I cried for a whole day after Donald Trump won the 2016 US presidential election. When his inauguration came around this January, I was one of the significantly less than “a million, million and a half people” Trump was sure were in attendance on the very empty streets of Washington, DC for his swearing-in.
By then, my feelings had numbed to a sort of incredulity, a feeling I share with the protagonist of The Good Fight, Diane Lockhart (Christine Baranski), who watches the stranger-than-fiction swearing-in from her Chicago apartment in the opening scene of The Good Wife spin-off. "Is this really happening?", I imagine Diane to think as she shuts off the TV.
As a lifelong Democrat and staunch second-wave feminist, Diane sees a certain kinship with Hillary Clinton, whose stunning defeat on November 8, 2016 highlighted the sexism women in male-dominated fields have to contend with. That 53 percent of women of mine and Diane's ilk aligned with a racist, xenophobic alleged rapist rather than give up some of their privilege stings us all the more.
Like Clinton, Diane has to reckon with the changed course of her career. Preparing for retirement in the pilot, we learn Diane’s savings have been caught up in a Ponzi scheme and, having already resigned, she finds herself jobless and with her assets frozen. Seeking a partner position with friends who fawned over her at her retirement party, she is considered poison and cast out of the kingdom, drawing further comparisons to Clinton.
DIane's former firm has taken to representing the state in police brutality cases, and her final case with them is against Reddick, Boseman & Kolstad, a predominantly black firm. The contrast between which side each firm takes is visual as well. White lilies meet Diane and partners in the foyer of their white-walled offices each morning where white lawyers toil away; Reddick, Boseman & Kolstad’s offices are decorated in earthy and jewel tones. “You’d be back on the right side of things,” Adrian Boseman (Delroy Lindo) says to Diane when offering her a position, appealing to her lifelong dedication to progressive causes. At the very least, she’ll be their “diversity hire”, Boseman chuckles.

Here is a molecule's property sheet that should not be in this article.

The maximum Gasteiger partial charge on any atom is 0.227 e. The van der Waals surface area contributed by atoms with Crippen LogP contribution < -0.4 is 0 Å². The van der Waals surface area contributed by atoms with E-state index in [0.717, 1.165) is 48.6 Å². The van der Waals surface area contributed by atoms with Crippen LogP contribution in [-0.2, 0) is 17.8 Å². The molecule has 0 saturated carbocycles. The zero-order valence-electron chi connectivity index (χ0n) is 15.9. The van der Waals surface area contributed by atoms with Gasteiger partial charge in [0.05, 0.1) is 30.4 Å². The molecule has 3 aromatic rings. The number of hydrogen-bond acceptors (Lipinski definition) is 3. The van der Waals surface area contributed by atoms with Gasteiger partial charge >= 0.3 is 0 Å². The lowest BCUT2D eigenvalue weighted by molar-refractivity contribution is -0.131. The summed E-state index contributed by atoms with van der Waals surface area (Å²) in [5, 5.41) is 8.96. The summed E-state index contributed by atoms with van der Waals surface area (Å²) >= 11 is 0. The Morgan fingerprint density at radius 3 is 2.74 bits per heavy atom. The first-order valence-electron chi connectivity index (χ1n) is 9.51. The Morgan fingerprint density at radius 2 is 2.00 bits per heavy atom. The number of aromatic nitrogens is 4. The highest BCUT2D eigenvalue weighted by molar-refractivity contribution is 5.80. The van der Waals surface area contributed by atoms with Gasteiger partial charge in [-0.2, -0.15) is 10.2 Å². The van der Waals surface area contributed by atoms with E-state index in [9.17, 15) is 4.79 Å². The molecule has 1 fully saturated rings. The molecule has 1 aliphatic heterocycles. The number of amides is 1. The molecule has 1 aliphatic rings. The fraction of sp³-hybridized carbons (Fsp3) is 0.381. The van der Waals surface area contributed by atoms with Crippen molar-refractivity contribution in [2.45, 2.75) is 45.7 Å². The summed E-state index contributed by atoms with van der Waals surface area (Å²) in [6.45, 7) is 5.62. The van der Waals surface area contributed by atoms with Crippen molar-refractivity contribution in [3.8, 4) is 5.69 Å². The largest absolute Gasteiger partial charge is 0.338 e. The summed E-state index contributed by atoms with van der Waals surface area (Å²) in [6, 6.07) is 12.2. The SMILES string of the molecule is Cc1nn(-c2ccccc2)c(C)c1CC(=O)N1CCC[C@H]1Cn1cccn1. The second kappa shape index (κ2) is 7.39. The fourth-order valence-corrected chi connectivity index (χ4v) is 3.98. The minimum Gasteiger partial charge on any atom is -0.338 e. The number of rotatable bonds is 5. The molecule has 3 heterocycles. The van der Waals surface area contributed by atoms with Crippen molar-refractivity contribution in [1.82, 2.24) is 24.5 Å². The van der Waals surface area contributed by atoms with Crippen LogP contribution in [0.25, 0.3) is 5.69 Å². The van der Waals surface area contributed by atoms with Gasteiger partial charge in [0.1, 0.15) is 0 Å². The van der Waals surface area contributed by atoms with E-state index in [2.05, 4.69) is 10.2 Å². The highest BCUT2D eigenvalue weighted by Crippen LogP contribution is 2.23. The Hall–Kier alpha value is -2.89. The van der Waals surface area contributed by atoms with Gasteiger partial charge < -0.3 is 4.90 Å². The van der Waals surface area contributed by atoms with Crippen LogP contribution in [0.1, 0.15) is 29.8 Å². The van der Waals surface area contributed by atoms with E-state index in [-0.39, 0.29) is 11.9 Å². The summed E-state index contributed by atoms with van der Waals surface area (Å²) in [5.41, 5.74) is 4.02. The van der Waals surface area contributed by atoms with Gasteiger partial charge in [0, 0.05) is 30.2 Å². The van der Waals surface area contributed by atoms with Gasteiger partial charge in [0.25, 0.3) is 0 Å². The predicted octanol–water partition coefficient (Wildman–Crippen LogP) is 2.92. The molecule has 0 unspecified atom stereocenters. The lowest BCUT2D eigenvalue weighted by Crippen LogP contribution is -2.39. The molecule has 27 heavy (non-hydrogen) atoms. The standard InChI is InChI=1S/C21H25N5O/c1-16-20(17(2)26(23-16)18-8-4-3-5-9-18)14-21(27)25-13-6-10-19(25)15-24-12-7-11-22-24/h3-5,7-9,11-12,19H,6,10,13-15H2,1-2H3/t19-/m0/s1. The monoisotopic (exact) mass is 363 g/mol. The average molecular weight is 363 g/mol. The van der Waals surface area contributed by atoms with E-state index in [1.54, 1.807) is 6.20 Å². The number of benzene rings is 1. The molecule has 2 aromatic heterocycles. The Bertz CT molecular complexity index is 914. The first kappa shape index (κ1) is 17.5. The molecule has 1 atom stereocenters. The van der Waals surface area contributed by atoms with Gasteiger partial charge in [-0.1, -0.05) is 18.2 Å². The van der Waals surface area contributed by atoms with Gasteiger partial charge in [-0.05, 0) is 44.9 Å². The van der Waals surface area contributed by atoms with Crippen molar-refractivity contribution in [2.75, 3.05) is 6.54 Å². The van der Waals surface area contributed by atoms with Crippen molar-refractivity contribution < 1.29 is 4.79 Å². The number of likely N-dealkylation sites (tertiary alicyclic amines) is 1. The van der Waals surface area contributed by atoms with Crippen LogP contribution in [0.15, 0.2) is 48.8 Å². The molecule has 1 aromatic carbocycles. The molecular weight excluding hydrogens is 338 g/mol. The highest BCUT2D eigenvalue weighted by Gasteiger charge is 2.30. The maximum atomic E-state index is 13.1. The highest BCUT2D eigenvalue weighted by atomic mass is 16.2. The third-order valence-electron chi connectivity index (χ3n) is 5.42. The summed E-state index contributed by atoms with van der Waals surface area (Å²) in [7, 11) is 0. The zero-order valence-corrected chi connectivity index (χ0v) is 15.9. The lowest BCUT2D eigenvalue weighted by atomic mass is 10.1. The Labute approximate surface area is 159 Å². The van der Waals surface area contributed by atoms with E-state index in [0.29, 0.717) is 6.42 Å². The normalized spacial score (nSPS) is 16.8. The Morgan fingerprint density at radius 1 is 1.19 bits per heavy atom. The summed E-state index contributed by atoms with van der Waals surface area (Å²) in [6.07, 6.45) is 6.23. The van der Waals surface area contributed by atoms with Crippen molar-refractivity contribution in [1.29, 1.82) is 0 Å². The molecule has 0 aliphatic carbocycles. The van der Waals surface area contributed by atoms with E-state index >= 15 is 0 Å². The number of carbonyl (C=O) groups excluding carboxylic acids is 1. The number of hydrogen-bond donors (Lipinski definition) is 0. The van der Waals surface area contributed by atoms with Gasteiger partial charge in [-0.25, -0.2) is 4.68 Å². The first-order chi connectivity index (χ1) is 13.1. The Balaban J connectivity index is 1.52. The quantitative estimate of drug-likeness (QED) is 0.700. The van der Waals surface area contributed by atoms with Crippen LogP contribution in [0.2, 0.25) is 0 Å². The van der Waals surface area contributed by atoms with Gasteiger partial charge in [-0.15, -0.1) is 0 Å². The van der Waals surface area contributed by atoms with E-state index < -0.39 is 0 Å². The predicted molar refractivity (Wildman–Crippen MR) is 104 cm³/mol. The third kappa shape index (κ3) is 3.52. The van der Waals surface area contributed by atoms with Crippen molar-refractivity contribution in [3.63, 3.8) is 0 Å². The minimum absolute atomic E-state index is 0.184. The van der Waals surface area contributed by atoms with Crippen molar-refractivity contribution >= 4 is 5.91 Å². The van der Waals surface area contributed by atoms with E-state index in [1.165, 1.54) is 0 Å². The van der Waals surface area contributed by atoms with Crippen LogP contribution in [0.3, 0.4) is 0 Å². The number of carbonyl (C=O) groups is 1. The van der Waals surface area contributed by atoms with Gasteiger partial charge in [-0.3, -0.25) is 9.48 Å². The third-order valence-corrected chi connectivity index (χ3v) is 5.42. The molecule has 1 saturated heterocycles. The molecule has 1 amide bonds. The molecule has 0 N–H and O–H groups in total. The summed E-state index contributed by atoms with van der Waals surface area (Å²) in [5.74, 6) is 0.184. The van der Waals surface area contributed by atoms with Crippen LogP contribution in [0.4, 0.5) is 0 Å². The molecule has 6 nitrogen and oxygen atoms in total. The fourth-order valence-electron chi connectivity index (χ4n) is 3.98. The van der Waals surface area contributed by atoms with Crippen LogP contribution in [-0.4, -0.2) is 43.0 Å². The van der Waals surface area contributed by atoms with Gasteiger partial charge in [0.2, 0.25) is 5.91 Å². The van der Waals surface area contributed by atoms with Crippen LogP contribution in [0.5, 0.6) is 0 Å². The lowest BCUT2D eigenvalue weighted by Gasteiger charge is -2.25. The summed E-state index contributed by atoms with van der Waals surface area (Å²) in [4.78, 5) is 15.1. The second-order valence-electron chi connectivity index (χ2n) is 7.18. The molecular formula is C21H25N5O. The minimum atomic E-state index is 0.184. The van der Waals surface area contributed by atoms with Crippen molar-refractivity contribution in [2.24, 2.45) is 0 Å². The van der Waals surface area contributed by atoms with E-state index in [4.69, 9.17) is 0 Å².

The Good Wife always had a knack for preempting and portraying hot-button topics with nuance, and further police violence lawsuits are woven throughout The Good Fight, along with cases involving fake news and the alt-right. Recurring character Felix Staples (John Cameron Mitchell) is a clear surrogate for Milo Yiannopoulos, while the returning Lucca Quinn (Cush Jumbo) and Boseman use Trump’s infamous tweets as precedence in their censorship case.
Even in storylines that aren’t explicitly about the president, an underlying wariness about the current political clime is always at the forefront. The Good Wife’s Julius Cain (Michael Boatman) is ostracised from the firm for voting for Trump, while the constant barrage of “can you believe what Trump’s done now?!” palpably meets Lucca in her interactions with her white boyfriend’s family. A politically-engaged audience feels empathy with her having to experience these micro-aggressions, which I imagine is even more triggering for non-white viewers.
Though The Good Wife dealt explicitly with politics, following the life of spurned political spouse Alicia Florrick (Julianna Margulies), and where those politics intersect with the law, The Good Fight ramps that up. Along with a more diverse and less stereotyped cast, and a bleeding-heart heroine who reminds this viewer she’s not alone, The Good Fight is the perfect piece of pop culture to exist in these Trumpian times.
The Good Fight airs every Wednesday at 9:30pm on SBS. Episodes are also available on SBS On Demand after each episode airs.